Ferdinand Porsche, the brilliant engineer who helped create the first Volkswagen car and later founded the famed eponymous sports car maker, is born Sept. 3, 1875, in Maffersdorf, Austria. His father owned a plumbing workshop, where the younger Porsche apprenticed.
Unlike most automotive engineers, Porsche's career was amazingly diverse: cars, trucks, aircraft engines, tanks and other military vehicles, motorcycles and even windmills.
Porsche was just 11 years old when the automobile was invented. He was fascinated by electricity early on and at age 13 installed electric doorbells in the family home. At 16, he added electric lighting.
He was 18 when he landed a job at Bela Egger & Co., an electric company in Vienna, and enrolled as a part-time student at the Imperial Technical University in Reichenberg -- now the Vienna University of Technology.
The world's first hybrid car -- a vehicle powered by gasoline and electricity -- was created and engineered by Porsche.
With the development of the wheel-hub engine, Porsche stunned the fledgling auto industry at the Paris Salon in 1900 by introducing a vehicle that could be propelled by all four wheels: the world's first all-wheel-drive car. The engineering and construction principle behind the wheel-hub was employed by NASA 70 years later in the design of the lunar rover.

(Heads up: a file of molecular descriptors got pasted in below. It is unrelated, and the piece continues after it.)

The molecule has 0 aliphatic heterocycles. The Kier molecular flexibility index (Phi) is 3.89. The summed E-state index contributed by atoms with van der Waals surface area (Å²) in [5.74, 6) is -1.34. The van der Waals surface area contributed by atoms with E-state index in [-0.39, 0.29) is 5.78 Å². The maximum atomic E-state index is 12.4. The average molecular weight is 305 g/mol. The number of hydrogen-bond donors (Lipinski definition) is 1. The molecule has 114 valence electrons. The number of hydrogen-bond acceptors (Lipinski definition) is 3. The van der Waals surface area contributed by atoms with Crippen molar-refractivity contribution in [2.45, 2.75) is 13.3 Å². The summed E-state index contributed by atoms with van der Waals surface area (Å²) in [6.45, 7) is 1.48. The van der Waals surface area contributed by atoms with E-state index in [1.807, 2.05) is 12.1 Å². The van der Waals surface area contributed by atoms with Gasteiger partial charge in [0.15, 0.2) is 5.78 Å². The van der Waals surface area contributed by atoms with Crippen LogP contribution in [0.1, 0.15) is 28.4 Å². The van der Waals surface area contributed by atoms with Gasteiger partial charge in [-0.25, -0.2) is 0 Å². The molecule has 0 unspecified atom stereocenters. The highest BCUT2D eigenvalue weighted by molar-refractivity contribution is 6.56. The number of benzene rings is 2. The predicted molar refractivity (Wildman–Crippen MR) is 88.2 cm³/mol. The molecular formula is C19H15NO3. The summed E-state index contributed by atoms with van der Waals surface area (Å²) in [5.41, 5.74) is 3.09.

Russian dictator Joseph Stalin once invited Porsche to Moscow to dangle a job: the country's minister of technology. (Porsche turned it down because Russia lacked organized racing, one of his major passions.)
He was drafted into the Austro-Hungarian army in 1902 and served as a chauffeur for Archduke Franz Ferdinand, whose assassination in 1914 set off World War 1.
In 1923, Porsche moved to Stuttgart to become technical director at Daimler, where he assumed responsibility for the development of the famous S, SS and SSK models while helping to develop trucks and engines.
The SSK, a supercharged machine, dominated European racing in the 1920s and is considered the first great performance car from Daimler-Benz.
When his contract expired, Porsche returned to Austria, where he worked as general director of Steyr. In 1931, Porsche went into business on his own, starting an independent design company in Stuttgart.
In 1934, Porsche began work on Adolf Hitler's "people's car" for the masses. While working on the project with his son, Ferdinand Anton Ernst Porsche — known as Ferry — he developed the first designs of what became the Volkswagen car, later known as the Beetle. But mass production of the Volkswagen was postponed because of war.
During World War II, Porsche and Ferry Porsche were tapped by Hitler to produce Tiger tanks. Porsche's prototype featured an advanced drive system that was an engineering marvel on paper but not on the battlefield.
Porsche and his son were arrested by French police for war crimes and their Nazi affiliation when the war ended in 1945. The elder Porsche served 22 months in prison.
With his father in prison, Ferry Porsche and an engineer, Karl Rabe, revisited the idea of a VW-based Porsche sports car in 1947.
The father-son team went on to make history in 1950, when they introduced the Porsche sports car.
Ferdinand Porsche died a year later of a stroke..